Chinese state media have negatively portrayed Washington’s recent moves to court ASEAN diplomatically and economically, but the one-sided narrative that Beijing trots out belies the region’s careful reception of both great powers amidst their growing rivalry.
The last weeks of May witnessed important milestones in America’s Asia policy. U.S. President Joseph R. Biden hosted the ASEAN-U.S. Special Summit on 12-13 May 2022 and a week later, made his first presidential trip to Asia where he announced the launch of the Indo-Pacific Economic Framework (IPEF). Among IPEF’s 14 inaugural members, seven hail from ASEAN – Brunei, Indonesia, Malaysia, the Philippines, Singapore, Thailand, and Vietnam. As Southeast Asia becomes a key arena of U.S.-Sino strategic competition, how is Beijing reacting to Washington’s latest charm offensives toward the region?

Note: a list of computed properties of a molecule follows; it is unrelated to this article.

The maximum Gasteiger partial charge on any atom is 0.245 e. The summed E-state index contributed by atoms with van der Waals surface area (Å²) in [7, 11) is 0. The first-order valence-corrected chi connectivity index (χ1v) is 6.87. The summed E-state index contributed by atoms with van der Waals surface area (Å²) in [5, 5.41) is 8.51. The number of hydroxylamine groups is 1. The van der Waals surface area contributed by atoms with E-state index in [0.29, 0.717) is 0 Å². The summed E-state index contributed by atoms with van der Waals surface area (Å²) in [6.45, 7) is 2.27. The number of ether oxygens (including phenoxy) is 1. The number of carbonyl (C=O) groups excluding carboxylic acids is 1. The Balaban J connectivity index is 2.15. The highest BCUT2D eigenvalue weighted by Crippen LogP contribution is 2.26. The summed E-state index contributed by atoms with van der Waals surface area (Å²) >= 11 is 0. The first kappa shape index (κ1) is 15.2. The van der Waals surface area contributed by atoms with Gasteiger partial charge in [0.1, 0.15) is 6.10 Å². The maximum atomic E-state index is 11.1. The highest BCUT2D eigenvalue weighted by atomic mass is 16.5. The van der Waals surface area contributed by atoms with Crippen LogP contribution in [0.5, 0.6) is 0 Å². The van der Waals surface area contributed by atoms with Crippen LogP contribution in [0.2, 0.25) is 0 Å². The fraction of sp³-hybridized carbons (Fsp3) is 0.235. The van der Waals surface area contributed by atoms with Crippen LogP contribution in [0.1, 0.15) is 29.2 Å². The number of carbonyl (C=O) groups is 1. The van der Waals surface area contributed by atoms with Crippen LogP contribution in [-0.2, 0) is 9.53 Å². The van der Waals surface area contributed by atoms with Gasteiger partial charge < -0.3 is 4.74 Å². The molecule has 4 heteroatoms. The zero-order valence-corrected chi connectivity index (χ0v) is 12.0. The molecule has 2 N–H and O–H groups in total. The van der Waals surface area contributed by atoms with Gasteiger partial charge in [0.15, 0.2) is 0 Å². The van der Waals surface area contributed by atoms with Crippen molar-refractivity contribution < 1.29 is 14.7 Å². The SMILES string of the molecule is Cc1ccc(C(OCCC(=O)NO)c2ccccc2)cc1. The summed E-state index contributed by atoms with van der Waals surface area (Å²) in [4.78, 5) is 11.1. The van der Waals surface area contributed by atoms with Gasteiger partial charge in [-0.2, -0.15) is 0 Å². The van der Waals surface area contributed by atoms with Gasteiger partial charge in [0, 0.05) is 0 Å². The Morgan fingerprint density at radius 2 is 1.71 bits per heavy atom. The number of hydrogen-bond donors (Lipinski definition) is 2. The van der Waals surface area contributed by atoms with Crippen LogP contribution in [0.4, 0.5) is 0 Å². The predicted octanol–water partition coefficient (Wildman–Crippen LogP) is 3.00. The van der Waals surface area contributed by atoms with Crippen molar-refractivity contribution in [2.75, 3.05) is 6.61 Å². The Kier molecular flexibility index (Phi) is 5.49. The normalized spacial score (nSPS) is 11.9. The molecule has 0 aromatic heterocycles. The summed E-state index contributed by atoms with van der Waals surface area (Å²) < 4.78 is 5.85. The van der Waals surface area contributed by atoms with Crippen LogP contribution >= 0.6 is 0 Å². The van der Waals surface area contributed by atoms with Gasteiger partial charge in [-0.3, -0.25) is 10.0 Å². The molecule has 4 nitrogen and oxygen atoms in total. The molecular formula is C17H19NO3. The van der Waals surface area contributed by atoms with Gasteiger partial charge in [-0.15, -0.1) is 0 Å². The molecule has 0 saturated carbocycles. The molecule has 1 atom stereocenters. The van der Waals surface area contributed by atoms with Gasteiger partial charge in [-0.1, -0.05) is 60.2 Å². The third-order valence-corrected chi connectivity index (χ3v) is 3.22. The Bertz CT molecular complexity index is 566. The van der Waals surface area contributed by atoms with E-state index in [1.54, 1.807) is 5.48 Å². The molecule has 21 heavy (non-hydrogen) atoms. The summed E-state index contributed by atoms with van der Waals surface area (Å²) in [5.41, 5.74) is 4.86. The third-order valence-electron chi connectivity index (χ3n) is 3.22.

In their coverage of Washington’s overtures, the overall tone of China’s state media outlets – including China Daily, Guangming Daily, The Global Times, and China Global Television Network (CGTN) – is combative and dismissive. Even though Chinese media recognised that ‘China and the United States can share a common circle of friends’ in the region, their commentaries offered a sinister reading of American ulterior motives behind Biden’s high-level engagements with ASEAN. They viewed his moves as being driven by a ‘new Cold War’ mentality aimed at countering China’s rise by forcing regional states to ‘decouple’ from China. They also perceived IPEF as an extension of American neo-colonialism and hegemony in the Indo-Pacific, where regional states are ‘subordinated to and dependent on the U.S. and other former colonial powers’ by serving as ‘their reservoirs of cheap labour and raw materials’.